The subsidence history of Australia’s southern margin is shown to consist of two distinct tectonic phases and has important implications for models of sedimentary basin formation. The first phase is characterized by rapid tectonic subsidence (about 50 m/m.y.) which lasted for about 25-30 m.y. during the Early Cretaceous. The period of rapid subsidence represents the rifting phase of margin development. This early stage is correlated with associated rifting phenomena: faulting and extension of the brittle upper crust, formation of grabens and half-grabens, and the rapid accumulation of volcanogenic detritus (Otway Group). The amount of extension (20-50%) is estimated from a comparison of observed and modeled tectonic subsidence at several exploratory wells along the margin. The model includes uniform extension and thinning of the continental lithosphere, a prolonged extensional event followed by simple cooling, horizontal and vertical conduction of heat, and radioactive heat production by the crust. The rift phase may have begun earlier, but the most rapid and widespread subsidence occurred during the Early Cretaceous. The end of rapid and widespread subsidence occurred during the Early Cretaceous. The end of rapid subsidence coincides closely with the age of the oldest sea floor spreading magnetic anomaly (about 90 Ma) adjacent to the continent-ocean boundary (COB). The second stage of margin development is the post-rift (or drift) phase, a period of much slower rates of subsidence and relative tectonic quiescence. Subsidence during the post-rift stage is modeled as cooling and contraction of extended continental lithosphere. Estimates of extension and thinning from subsidence modeling agree with seismic refraction measurements of the thickness of continental crust near the COB.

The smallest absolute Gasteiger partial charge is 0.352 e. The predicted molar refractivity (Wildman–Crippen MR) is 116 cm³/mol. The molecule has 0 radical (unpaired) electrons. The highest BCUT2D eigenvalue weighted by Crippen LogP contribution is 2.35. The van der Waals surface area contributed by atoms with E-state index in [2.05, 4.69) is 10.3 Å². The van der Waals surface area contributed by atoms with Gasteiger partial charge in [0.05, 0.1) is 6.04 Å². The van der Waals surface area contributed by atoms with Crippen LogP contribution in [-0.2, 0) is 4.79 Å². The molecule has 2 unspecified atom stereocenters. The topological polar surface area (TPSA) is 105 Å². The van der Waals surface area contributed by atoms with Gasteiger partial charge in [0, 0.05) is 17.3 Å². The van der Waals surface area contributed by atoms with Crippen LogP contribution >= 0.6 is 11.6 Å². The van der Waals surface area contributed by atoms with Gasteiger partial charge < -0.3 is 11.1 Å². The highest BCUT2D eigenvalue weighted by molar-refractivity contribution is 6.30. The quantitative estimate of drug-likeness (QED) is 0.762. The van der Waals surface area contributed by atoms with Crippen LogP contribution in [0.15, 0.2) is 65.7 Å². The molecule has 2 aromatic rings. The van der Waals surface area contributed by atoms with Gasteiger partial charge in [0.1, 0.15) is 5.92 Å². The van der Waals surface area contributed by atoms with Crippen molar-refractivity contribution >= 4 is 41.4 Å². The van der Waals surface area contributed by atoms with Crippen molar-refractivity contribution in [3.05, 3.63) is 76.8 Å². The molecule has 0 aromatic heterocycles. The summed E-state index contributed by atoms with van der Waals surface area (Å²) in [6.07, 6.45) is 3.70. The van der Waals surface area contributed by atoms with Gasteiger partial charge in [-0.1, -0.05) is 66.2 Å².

Estimates of extension from the geometry of basement blocks near the COB do not agree with the analysis from subsidence modeling. Upper crustal extension seems to record only a small proportion of total lithospheric extension. Alternative or supplementary mechanisms of extension are explored, with emphasis on implications from a model that includes localized shear along a lithospheric detachment system.

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